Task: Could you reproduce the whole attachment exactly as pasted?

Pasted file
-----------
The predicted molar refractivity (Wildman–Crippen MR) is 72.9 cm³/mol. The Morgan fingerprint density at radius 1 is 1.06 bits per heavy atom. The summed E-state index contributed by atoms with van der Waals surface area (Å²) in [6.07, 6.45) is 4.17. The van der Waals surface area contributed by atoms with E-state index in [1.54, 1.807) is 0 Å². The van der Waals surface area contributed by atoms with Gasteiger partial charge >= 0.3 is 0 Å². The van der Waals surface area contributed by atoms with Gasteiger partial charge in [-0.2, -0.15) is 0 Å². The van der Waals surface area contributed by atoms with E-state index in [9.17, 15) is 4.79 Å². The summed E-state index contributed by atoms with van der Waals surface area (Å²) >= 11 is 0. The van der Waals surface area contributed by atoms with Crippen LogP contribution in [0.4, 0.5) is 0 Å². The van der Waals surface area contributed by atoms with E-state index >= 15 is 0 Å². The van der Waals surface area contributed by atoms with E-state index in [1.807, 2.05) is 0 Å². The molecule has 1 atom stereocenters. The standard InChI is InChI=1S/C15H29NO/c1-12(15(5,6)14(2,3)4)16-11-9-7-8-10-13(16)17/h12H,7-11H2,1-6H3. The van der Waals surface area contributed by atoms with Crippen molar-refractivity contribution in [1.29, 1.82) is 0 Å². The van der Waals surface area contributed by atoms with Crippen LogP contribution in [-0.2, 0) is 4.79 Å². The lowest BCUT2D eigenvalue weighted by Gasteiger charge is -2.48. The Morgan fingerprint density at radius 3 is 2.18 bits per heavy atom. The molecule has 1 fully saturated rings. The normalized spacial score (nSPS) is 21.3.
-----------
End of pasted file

The predicted molar refractivity (Wildman–Crippen MR) is 72.9 cm³/mol. The Morgan fingerprint density at radius 1 is 1.06 bits per heavy atom. The summed E-state index contributed by atoms with van der Waals surface area (Å²) in [6.07, 6.45) is 4.17. The van der Waals surface area contributed by atoms with E-state index in [1.54, 1.807) is 0 Å². The van der Waals surface area contributed by atoms with Gasteiger partial charge >= 0.3 is 0 Å². The van der Waals surface area contributed by atoms with Gasteiger partial charge in [-0.2, -0.15) is 0 Å². The van der Waals surface area contributed by atoms with E-state index in [9.17, 15) is 4.79 Å². The summed E-state index contributed by atoms with van der Waals surface area (Å²) >= 11 is 0. The van der Waals surface area contributed by atoms with Crippen LogP contribution in [0.4, 0.5) is 0 Å². The van der Waals surface area contributed by atoms with E-state index >= 15 is 0 Å². The van der Waals surface area contributed by atoms with E-state index in [1.807, 2.05) is 0 Å². The molecule has 1 atom stereocenters. The standard InChI is InChI=1S/C15H29NO/c1-12(15(5,6)14(2,3)4)16-11-9-7-8-10-13(16)17/h12H,7-11H2,1-6H3. The van der Waals surface area contributed by atoms with Crippen molar-refractivity contribution in [1.29, 1.82) is 0 Å². The van der Waals surface area contributed by atoms with Crippen LogP contribution in [-0.2, 0) is 4.79 Å². The lowest BCUT2D eigenvalue weighted by Gasteiger charge is -2.48. The Morgan fingerprint density at radius 3 is 2.18 bits per heavy atom. The molecule has 1 fully saturated rings. The normalized spacial score (nSPS) is 21.3.